Whilst it’s pretty hard to learn to improvise from a book* there’s loads to learn from reading the insights of other performers from all over the world. I’ve read a fair few improv books over the past year from the classics (Truth in Comedy), to the concise (Cute Little Book of Improv) and the comprehensive (The Upright Citizens Brigade Comedy Improvisation Manual). Plus others that I can’t describe with a C-word. Christian Capozzoli’s Aerodynamics of Yes is, if not the best book on improv I’ve read for a while, certainly up there and has the same aggressively refreshing approach to the art form as Mick Napier’s seminal “Improvise: Scenes from the Inside Out”.
Christian Capozzoli is a performer at the Upright Citizen’s Brigade Theatre in New York (on the house team BUCKY) and created the critically acclaimed show 4TRACK at the Magnet. He taught at the UCB and currently teaches at the Annoyance’s New York outlet. Christian holds a Masters in Literature and Education from Harvard University, and is currently prototyping an improv curriculum for New York City high schools.
It’s this last detail in particular that helps set Christian’s book apart. Not so much that he went to Harvard, but that he’s studied how to teach. Whilst I love the rich oral tradition that has grown around improv, I’ve seen phenomenal improvisers run terrible workshops and classes with meandering, unfocused
thoughts and vague exercises. Those who can do, can’t always teach.
We’re performers being asked to teach people how to do what we do, when we might not know exactly how we are doing it ourselves.
Christian’s book faces both sides of this. Packed with useful approaches, exercises and philosophies – not just for students but also for teachers and teams – calling upon everyone involved in the art form to “challenge yourself to be better in every way”.
Sweat the technique, be empowered by it, study, be hard on yourself, understand the science and why it works.
The book follows a structure of sorts, throwing down the gauntlet at the state of modern improv education (“the people who succeed or shine do it despite most training”), and then proceeds to layout a framework for how he feels improv should be taught. He even gives homework.
If you love improv, commit to it, and make your time matter.
at improv in general Christian starts to zoom in. He talks in detail about what it takes to make a great team.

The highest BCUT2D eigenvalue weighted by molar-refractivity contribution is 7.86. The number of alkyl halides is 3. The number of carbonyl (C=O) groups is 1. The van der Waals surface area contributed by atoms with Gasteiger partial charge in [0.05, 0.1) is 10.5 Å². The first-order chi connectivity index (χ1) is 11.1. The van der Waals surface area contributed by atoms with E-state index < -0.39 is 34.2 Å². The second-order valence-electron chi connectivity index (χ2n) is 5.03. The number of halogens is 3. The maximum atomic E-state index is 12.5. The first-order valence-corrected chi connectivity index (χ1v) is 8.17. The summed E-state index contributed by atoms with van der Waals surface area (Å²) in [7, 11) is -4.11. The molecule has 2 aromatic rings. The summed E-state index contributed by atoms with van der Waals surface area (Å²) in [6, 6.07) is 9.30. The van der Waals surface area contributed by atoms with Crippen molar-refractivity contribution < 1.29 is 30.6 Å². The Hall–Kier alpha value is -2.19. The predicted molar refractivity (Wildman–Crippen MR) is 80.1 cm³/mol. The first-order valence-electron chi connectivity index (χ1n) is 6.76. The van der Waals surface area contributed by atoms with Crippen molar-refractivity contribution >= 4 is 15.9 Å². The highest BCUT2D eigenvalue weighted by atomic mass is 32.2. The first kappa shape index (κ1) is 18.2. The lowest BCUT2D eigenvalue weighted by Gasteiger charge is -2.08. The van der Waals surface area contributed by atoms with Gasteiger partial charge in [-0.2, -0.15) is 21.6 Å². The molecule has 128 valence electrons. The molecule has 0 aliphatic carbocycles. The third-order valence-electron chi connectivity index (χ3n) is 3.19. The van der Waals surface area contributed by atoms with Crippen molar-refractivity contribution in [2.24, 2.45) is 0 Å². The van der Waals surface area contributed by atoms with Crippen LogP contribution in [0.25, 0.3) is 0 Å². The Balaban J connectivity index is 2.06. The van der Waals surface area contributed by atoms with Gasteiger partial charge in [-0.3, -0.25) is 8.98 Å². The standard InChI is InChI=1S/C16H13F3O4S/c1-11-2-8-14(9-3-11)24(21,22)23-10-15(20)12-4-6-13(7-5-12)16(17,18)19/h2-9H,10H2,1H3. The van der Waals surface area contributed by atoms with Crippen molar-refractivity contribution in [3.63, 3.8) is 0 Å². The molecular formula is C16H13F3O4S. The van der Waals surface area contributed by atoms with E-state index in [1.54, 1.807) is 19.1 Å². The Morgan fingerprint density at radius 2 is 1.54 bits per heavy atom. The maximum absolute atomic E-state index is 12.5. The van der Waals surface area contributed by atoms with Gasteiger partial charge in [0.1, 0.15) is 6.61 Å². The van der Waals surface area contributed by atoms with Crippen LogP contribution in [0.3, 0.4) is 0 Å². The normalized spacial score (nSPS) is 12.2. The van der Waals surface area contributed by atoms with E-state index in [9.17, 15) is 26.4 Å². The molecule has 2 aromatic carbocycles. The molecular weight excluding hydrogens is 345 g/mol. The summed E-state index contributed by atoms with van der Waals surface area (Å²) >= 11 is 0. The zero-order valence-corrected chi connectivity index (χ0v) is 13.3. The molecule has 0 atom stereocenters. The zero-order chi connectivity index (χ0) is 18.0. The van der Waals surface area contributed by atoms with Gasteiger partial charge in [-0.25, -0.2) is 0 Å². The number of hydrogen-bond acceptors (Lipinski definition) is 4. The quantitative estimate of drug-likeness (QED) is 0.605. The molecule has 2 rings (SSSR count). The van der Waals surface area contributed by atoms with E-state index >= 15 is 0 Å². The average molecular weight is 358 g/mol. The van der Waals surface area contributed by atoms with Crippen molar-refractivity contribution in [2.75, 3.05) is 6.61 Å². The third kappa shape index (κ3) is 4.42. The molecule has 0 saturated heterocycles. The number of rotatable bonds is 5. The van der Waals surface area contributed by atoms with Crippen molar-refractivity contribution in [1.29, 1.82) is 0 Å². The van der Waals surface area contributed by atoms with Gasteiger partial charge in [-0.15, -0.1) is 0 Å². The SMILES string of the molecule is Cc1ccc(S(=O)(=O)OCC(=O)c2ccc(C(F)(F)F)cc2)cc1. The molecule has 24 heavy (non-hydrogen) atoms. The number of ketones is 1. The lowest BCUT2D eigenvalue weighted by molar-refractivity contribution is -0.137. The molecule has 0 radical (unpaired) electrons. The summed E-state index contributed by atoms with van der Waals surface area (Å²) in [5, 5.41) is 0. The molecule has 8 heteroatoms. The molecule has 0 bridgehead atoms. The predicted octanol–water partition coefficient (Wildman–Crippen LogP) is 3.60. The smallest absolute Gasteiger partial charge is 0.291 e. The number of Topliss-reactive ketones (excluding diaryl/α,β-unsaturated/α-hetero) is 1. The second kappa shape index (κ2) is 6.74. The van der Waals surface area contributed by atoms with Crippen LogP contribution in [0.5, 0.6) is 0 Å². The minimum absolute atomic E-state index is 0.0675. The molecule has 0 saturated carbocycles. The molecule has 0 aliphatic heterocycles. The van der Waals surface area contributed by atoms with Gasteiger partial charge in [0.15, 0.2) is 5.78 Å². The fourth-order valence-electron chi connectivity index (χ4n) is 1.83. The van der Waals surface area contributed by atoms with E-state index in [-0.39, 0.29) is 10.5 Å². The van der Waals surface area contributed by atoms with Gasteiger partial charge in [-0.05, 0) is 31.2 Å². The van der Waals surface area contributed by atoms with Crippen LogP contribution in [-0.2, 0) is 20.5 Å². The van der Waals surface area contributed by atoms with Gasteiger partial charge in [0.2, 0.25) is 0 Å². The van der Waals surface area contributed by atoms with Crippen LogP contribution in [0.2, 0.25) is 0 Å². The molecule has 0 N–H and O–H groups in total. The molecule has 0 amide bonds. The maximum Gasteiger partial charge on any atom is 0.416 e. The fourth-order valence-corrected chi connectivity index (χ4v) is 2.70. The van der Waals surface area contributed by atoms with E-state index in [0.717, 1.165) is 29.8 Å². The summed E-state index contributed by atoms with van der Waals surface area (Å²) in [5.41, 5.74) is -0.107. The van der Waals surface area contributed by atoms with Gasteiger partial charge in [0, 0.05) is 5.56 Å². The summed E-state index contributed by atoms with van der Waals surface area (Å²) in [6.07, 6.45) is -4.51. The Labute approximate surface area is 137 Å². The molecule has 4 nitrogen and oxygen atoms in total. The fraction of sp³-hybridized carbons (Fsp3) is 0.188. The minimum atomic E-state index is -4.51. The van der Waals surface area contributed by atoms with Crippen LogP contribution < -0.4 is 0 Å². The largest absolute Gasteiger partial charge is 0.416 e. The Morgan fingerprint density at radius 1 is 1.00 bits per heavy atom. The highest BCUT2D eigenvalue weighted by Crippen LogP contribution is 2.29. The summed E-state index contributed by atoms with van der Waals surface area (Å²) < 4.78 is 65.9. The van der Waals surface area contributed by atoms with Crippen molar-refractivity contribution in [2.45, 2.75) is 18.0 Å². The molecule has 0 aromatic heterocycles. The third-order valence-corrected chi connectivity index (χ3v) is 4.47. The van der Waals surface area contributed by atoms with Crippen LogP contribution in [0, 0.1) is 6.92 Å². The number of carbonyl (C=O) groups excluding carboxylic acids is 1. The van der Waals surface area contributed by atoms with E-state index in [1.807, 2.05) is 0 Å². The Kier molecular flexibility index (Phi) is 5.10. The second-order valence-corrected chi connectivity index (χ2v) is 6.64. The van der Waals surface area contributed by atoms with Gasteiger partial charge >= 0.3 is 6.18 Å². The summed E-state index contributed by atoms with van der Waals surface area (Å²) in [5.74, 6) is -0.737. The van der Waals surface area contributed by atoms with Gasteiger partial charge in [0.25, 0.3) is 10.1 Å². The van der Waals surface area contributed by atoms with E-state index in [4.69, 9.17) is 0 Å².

Don’t align yourself with laziness. Drive is harder to find than talent. Energy should be spent on getting better, not on making excuses on why we’re not or arguing about schedules. Everyone should pull his own weight.
Push each other, promote shows, and be just as hungry and enthused as the next person. Don’t let the least committed person squelch the group’s drive because he isn’t willing to meet. When we bend to him, the group suffers; we may see it as a “greater good” thing, a way of protecting the psyche of the team, but we will also never reach our potential.**
He also covers how to run a rehearsal, a good way to coach and ways to push your students outside of their comfort zones, without just parroting the same old improv rules about not asking questions or not being coy. However the book really takes off when he dives into improv fundamentals, and how to create an environment of instant acceptance and zero judgements. Christian is a great performer, and clearly a very, very smart man but his emphasis is on putting students in their bodies instead of their heads.
Our level of acceptance should be what we ratchet up in our scenes, not our wit.
After covering exercises designed to make us cherish gifts from our scene partners, Christian covers how to escalate character wants and play game in a realistic way to avoid becoming “lifeless skeletons hammering game”.
We are what we want. Our wants inspire and excite us… when our characters have wants, our scenes have heart, weight, stakes and leverage.
The book then really delves into the 4TRACK form, which combines high energy matching scenes with patient, grounded two-person work. The form itself is very easy to explain but Christian really takes time to unravel the nuance of all its parts. He packs each section with illustrations and examples which really help bring certain elements (like his approach to Sound and Motion) to life. Even if you have no interest in doing the 4TRACK form (although if you do get in touch), there’s so much in here about approaching patient two-person scenes and having really dynamic group games that it’s worth the price of admission.
Don’t just move objects. Be moved by objects.
From stage picture, through callbacks, to movement and environment, there’s a surprising amount of wisdom in a such tiny book (I got through it in a day). Plus an appendix of warm-ups if you’re ever in need of inspiration.
Aerodynamics of Yes is out on Kindle and the iBookstore, for just £8.04.
- although as Let’s Be Friends have shown, not impossible.
** As a counter to this he points out
A lot of teams choose not to grow. They are purely recreational; they don’t set goals, or aim to improve much at all. But with that agreement, they’re all on the same page, they probably have a fun time, and once in a while they’ll do a great show.